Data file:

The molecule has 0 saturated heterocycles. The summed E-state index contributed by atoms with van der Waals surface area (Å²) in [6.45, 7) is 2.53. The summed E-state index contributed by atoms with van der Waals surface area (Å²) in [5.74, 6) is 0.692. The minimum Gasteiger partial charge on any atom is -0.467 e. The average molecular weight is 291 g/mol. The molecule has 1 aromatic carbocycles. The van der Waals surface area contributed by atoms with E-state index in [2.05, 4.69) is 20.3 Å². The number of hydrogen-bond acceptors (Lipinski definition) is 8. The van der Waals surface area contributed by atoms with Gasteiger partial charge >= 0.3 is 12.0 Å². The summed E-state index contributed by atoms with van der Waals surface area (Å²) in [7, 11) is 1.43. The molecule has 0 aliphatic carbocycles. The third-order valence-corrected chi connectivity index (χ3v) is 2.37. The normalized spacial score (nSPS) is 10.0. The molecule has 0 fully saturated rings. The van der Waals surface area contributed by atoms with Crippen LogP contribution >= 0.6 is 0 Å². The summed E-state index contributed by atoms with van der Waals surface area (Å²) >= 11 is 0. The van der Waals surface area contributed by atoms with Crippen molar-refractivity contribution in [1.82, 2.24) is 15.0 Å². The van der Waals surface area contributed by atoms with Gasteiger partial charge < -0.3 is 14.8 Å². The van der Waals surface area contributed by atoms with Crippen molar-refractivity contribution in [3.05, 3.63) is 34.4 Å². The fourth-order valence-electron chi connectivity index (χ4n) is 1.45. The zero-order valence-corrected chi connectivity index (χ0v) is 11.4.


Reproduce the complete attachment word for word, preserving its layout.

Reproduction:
The molecule has 0 saturated heterocycles. The summed E-state index contributed by atoms with van der Waals surface area (Å²) in [6.45, 7) is 2.53. The summed E-state index contributed by atoms with van der Waals surface area (Å²) in [5.74, 6) is 0.692. The minimum Gasteiger partial charge on any atom is -0.467 e. The average molecular weight is 291 g/mol. The molecule has 1 aromatic carbocycles. The van der Waals surface area contributed by atoms with E-state index in [2.05, 4.69) is 20.3 Å². The number of hydrogen-bond acceptors (Lipinski definition) is 8. The van der Waals surface area contributed by atoms with Gasteiger partial charge >= 0.3 is 12.0 Å². The summed E-state index contributed by atoms with van der Waals surface area (Å²) in [7, 11) is 1.43. The molecule has 0 aliphatic carbocycles. The third-order valence-corrected chi connectivity index (χ3v) is 2.37. The normalized spacial score (nSPS) is 10.0. The molecule has 0 fully saturated rings. The van der Waals surface area contributed by atoms with Crippen LogP contribution >= 0.6 is 0 Å². The summed E-state index contributed by atoms with van der Waals surface area (Å²) >= 11 is 0. The van der Waals surface area contributed by atoms with Crippen molar-refractivity contribution in [1.82, 2.24) is 15.0 Å². The van der Waals surface area contributed by atoms with Gasteiger partial charge < -0.3 is 14.8 Å². The van der Waals surface area contributed by atoms with Crippen molar-refractivity contribution in [3.05, 3.63) is 34.4 Å². The fourth-order valence-electron chi connectivity index (χ4n) is 1.45. The zero-order valence-corrected chi connectivity index (χ0v) is 11.4.